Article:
State grocery sales tax still up for debate

Published 3:06 pm Wednesday, April 30, 2008

By By Lydia Grimes – features reporter
With many citizens at opposing ends of the argument, the possible end to sales tax on grocery items in Alabama may be a moot point.
The food tax bill is in the 2008 regular legislative session that is down to its final few days. That is typically the time when there is more pressure to pass noncontroversial local bills than major changes to the state's tax code.
On April 15, the Alabama House of Representatives approved a bill, which would remove all state sales tax on groceries. The House voted 53-38 in favor of dropping the tax.
Most people are aware of the possibility of such an amendment, but the average person is more concerned about the price of gasoline and just how high it will go.
With the possibility of the amendment going before the people for a vote, citizens continue to debate the pros and cons of the issue.
Those who gather at local eating spots around town have their opinion of the new proposal.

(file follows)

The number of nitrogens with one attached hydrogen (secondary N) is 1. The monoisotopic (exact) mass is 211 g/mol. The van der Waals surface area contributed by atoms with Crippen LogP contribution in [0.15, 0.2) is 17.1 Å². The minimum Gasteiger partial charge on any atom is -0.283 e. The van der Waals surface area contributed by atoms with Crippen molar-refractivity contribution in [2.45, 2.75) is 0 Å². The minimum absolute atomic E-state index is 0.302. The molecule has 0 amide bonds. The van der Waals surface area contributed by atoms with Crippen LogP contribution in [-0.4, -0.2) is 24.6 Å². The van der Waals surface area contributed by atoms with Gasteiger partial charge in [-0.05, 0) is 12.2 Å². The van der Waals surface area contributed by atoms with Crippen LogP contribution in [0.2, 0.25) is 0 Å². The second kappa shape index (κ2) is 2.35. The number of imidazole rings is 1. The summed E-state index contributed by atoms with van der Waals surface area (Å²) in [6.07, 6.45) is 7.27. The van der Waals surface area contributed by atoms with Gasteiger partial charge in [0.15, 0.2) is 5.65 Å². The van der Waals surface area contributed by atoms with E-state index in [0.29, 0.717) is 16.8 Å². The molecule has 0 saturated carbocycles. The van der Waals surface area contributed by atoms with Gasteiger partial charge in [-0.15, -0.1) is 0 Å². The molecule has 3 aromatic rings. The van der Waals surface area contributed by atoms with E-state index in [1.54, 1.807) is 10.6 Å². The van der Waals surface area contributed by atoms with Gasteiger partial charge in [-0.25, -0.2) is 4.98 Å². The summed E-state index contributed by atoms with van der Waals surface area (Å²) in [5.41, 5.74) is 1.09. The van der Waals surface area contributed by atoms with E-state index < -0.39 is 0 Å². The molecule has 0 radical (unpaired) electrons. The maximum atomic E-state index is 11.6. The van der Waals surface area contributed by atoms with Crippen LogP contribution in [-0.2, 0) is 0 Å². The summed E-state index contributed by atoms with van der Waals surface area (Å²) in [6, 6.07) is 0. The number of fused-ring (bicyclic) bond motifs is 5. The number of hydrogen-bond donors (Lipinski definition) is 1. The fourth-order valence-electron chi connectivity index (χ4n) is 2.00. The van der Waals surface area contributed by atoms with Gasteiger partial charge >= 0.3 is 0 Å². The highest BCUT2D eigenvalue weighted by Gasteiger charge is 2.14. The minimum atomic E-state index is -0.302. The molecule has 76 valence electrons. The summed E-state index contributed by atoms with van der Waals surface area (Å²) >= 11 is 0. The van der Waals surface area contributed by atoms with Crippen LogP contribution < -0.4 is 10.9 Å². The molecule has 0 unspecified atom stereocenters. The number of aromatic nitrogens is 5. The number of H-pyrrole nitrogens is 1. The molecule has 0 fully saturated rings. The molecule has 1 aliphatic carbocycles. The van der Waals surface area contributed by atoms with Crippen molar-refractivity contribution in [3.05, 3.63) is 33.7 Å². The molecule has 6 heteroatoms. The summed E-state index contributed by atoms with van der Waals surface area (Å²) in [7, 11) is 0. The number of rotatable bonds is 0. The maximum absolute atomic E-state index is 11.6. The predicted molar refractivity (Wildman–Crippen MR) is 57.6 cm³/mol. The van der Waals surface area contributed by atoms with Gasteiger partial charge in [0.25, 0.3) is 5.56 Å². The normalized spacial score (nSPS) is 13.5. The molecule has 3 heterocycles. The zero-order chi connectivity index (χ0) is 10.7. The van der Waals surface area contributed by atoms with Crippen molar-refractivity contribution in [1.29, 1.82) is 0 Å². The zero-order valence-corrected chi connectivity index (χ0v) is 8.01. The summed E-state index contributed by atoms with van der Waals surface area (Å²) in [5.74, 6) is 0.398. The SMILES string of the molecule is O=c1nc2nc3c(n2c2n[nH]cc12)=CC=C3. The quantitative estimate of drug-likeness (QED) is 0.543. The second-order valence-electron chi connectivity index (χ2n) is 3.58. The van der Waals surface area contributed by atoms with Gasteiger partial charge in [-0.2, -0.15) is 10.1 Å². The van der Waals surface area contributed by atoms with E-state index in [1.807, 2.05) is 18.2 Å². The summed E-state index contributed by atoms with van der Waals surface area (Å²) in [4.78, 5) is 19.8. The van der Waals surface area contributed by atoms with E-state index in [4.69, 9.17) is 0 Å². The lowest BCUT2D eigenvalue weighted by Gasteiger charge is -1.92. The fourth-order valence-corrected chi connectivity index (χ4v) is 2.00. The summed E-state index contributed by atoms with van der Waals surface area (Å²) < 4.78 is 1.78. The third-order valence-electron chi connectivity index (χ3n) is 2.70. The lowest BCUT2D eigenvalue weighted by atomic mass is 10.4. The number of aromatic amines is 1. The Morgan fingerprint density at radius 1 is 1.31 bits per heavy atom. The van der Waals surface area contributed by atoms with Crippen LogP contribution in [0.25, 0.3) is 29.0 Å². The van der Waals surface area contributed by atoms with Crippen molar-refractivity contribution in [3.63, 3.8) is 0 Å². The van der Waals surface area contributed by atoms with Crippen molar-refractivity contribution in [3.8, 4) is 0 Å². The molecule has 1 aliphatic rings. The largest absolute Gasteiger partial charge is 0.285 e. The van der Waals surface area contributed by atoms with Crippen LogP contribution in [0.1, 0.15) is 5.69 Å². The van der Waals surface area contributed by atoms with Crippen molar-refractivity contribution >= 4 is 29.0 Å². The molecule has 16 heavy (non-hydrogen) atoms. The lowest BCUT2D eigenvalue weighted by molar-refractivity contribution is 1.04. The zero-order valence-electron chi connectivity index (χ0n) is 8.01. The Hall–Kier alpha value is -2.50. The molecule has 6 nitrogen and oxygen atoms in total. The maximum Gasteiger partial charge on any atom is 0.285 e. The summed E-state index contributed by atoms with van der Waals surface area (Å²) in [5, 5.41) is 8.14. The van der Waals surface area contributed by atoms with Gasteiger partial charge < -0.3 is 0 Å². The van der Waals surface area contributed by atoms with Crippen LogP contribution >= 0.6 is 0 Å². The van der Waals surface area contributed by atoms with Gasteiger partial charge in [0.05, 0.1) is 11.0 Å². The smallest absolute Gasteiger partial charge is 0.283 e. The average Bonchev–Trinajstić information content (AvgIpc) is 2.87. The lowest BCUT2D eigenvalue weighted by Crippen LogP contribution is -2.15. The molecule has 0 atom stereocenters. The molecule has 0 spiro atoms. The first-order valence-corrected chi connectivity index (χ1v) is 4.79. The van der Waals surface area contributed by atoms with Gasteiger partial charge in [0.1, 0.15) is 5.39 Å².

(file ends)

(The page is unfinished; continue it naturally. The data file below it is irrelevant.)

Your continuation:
Obediah Riley said he is not worried about it.
Others gathered at the local spot had different opinions on the matter.
Darroll Rabon said he is all for bringing down the cost of something.
Jerry Coleman said the state will get their money one way or the other.
Wilburn Perry said he had given some consideration of the idea and has mixed emotions on whether the amendment will pass.
Henry Uptagraft is skeptical as well.
Johnny Harris, a cook at an East Brewton restaurant, made his way from the kitchen to express his opinion on the subject. .
Former Florida residents, Joe and Norene Beyer, said they are aware of how things work in a state that doesn't have grocery taxes in place.
If the amendment passes the final stages, citizens in the state will be voting on the issue before it becomes law.
That outcome wouldn't be known until after the November election.
Government officals will have to make a decision before the people can voice their choice.